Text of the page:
Get on a schedule

The general consensus is that you should go to sleep at the same time each night and wake up at the same time in the morning (including your days off). Sleep experts seem to agree that 10 pm is the sleep “sweet spot.” That’s because our bodies produce melatonin between 10 pm and 2 am, and we need melatonin to relax and get to sleep. Most of us need seven or eight hours of quality sleep each night.

Go into sleep mode

If you’re involved in some kind of stimulating activity just before 10 pm, the chances are slim that you’ll be sleeping during those prime melatonin-producing hours. So instead of watching TV, having a heated debate with a family member or getting some work (or homework) done after 9 pm, try something relaxing instead. Doing a bit of restorative yoga, listening to calming music and meditating are good things to try.

Sleep in the dark

This may seem obvious, but many of us do not do it. In order for your body to create melatonin, you need to sleep in as near to pitch black darkness as possible. That means the light from streetlights streaming through windows (and in my case, through skylights in my bedroom), glowing clocks, cell phones and nightlights or a television kept on while you’re trying to get to sleep are all no-nos.

And it’s not just while you are trying to fall asleep that you’ll need darkness if you want to sleep well; you’ll need it for at least two hours before you fall asleep. Of course, if you’re like most people, turning the TV off before bed or getting off the computer at night is not going to happen every night. But it turns out that if (like me) you’re that stubborn about flipping the TV off early, there are a couple of ways around it.

If you’re going to watch TV or surf  the net at night, wear sunglasses while you do it.  I learned seemingly odd tip from the Dr. Oz show, tried it the next night, and to my pleasant surprise it actually did help! According to Dr. Oz, the sunglass remedy works because certain dark lenses block out the blue light that prevents the body from producing melatonin.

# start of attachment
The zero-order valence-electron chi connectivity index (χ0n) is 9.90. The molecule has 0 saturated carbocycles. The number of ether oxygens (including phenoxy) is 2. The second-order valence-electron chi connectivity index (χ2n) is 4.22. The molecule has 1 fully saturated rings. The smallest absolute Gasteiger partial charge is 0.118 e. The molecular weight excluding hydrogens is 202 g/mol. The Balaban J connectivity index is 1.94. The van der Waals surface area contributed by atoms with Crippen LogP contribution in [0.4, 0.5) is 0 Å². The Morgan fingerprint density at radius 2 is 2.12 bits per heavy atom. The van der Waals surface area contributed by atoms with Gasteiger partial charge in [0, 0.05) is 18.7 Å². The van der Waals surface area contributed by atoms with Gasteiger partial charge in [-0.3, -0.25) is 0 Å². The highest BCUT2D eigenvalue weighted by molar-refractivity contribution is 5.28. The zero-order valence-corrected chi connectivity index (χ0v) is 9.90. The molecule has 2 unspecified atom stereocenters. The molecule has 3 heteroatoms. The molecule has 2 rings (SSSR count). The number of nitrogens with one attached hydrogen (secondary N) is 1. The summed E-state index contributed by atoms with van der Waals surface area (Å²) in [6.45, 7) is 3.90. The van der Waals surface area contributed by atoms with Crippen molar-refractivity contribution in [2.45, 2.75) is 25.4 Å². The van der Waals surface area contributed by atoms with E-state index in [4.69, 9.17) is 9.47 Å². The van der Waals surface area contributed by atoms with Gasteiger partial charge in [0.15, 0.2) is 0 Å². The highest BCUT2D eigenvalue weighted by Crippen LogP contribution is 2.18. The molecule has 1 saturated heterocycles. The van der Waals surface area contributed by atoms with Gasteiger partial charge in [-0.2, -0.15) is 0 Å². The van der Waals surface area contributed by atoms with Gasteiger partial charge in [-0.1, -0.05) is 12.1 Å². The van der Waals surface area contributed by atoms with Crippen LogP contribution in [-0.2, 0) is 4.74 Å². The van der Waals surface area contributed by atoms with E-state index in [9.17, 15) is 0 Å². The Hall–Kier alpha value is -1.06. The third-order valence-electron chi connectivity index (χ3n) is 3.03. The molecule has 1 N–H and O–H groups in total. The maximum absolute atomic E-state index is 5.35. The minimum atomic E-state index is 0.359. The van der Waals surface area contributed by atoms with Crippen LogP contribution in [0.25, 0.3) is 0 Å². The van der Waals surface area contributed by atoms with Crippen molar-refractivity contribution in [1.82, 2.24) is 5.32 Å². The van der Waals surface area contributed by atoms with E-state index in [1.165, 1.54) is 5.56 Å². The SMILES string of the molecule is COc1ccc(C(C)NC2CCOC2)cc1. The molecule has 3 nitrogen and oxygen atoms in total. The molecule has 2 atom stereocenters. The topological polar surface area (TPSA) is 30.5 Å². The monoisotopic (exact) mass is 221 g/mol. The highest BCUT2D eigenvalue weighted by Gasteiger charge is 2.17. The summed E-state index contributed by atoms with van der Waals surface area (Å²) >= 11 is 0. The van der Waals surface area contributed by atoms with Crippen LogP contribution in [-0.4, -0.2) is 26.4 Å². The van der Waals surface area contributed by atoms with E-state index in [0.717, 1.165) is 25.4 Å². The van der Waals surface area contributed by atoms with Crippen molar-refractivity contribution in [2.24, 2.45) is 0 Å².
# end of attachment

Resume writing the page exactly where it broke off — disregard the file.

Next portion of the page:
Wear a sleep mask. (It’s a lot more comfortable than trying to sleep with your sunglasses on.) This may be the single best thing I ever added to my sleep routine. Credit for this idea goes to my brother!

Get help from herbs

Herbs like chamomile and valerian root can also help improve sleep. You can take them in capsule form or drink a cup of tea containing calming herbal ingredients before you go to bed. (If you drink tea, brew it well and drink only a few ounces so you won’t wake up to go to the bathroom!) When I’m feeling sleep deprived or worried that I’m going to have a restless night, I take valerian root capsules to help me stay relaxed.

Try aromatherapy

Aromatherapy works wonders for the sleep-challenged. This simple practice is my favorite trick for getting a better night’s sleep simply because I’m in awe of the tools that nature has provided in the essential oils of plants.

Science has shown that the aromas from essential oils have many remarkable properties, and one is to calm the mind, relax the body and promote sleep. Oils that are great for sleep include lavender and ylang ylang, as well as blends created just for sleep. I use “Perfect Sleep” aromatherapy blend from the Chopra Center when I wake up in the middle of the night and can’t fall back to sleep.

You can use aromatherapy oils in a diffuser that fills your bedroom with the scent through the night, or, if you don’t have a diffuser, simply dab some oil on a piece of cotton or even right inside the rim of your lower nostrils.

Sweet dreams!

I’ve tried all of these remedies, and they work for me at least 80 percent of the time (which is great, considering that at one point I was lucky if I slept through the night once a week). If you have trouble sleeping and these or other natural fixes don’t work for you, it might be worth visiting your doctor to see if you have a more serious sleep disorder that is caused by a treatable medical condition.

Valerian Root: The Sleepy Time Herb

I write a lot about herbal supplements. Obviously I can’t try every supplement I write about, but one that I have used myself is Valerian root. I use it for sleep, but I’m told that it’s also good for stress and anxiety.

What is Valerian Root?

Valerian RootValerian is a perennial plant that has a long history of use as an herbal remedy. It was used in Ancient Greece to treat digestive problems. It has also been used for centuries as a nervous system tonic and a sleep aid.